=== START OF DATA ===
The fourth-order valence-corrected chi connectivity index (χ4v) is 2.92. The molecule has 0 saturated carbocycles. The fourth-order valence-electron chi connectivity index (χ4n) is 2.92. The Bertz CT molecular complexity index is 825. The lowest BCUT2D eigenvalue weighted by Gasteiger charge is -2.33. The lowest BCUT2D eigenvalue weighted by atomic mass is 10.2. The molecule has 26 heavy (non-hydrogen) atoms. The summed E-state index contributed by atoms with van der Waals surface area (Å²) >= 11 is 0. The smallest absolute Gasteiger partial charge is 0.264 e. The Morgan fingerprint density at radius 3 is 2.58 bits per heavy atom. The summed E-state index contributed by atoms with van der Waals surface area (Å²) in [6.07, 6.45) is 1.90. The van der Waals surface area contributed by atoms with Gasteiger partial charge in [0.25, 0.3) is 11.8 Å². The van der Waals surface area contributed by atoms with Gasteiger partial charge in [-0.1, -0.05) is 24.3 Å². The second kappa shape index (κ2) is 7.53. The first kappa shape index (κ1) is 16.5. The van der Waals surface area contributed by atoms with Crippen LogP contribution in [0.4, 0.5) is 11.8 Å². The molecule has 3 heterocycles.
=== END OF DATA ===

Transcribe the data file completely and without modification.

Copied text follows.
The fourth-order valence-corrected chi connectivity index (χ4v) is 2.92. The molecule has 0 saturated carbocycles. The fourth-order valence-electron chi connectivity index (χ4n) is 2.92. The Bertz CT molecular complexity index is 825. The lowest BCUT2D eigenvalue weighted by Gasteiger charge is -2.33. The lowest BCUT2D eigenvalue weighted by atomic mass is 10.2. The molecule has 26 heavy (non-hydrogen) atoms. The summed E-state index contributed by atoms with van der Waals surface area (Å²) >= 11 is 0. The smallest absolute Gasteiger partial charge is 0.264 e. The Morgan fingerprint density at radius 3 is 2.58 bits per heavy atom. The summed E-state index contributed by atoms with van der Waals surface area (Å²) in [6.07, 6.45) is 1.90. The van der Waals surface area contributed by atoms with Gasteiger partial charge in [0.25, 0.3) is 11.8 Å². The van der Waals surface area contributed by atoms with Gasteiger partial charge in [-0.1, -0.05) is 24.3 Å². The second kappa shape index (κ2) is 7.53. The first kappa shape index (κ1) is 16.5. The van der Waals surface area contributed by atoms with Crippen LogP contribution in [0.4, 0.5) is 11.8 Å². The molecule has 3 heterocycles.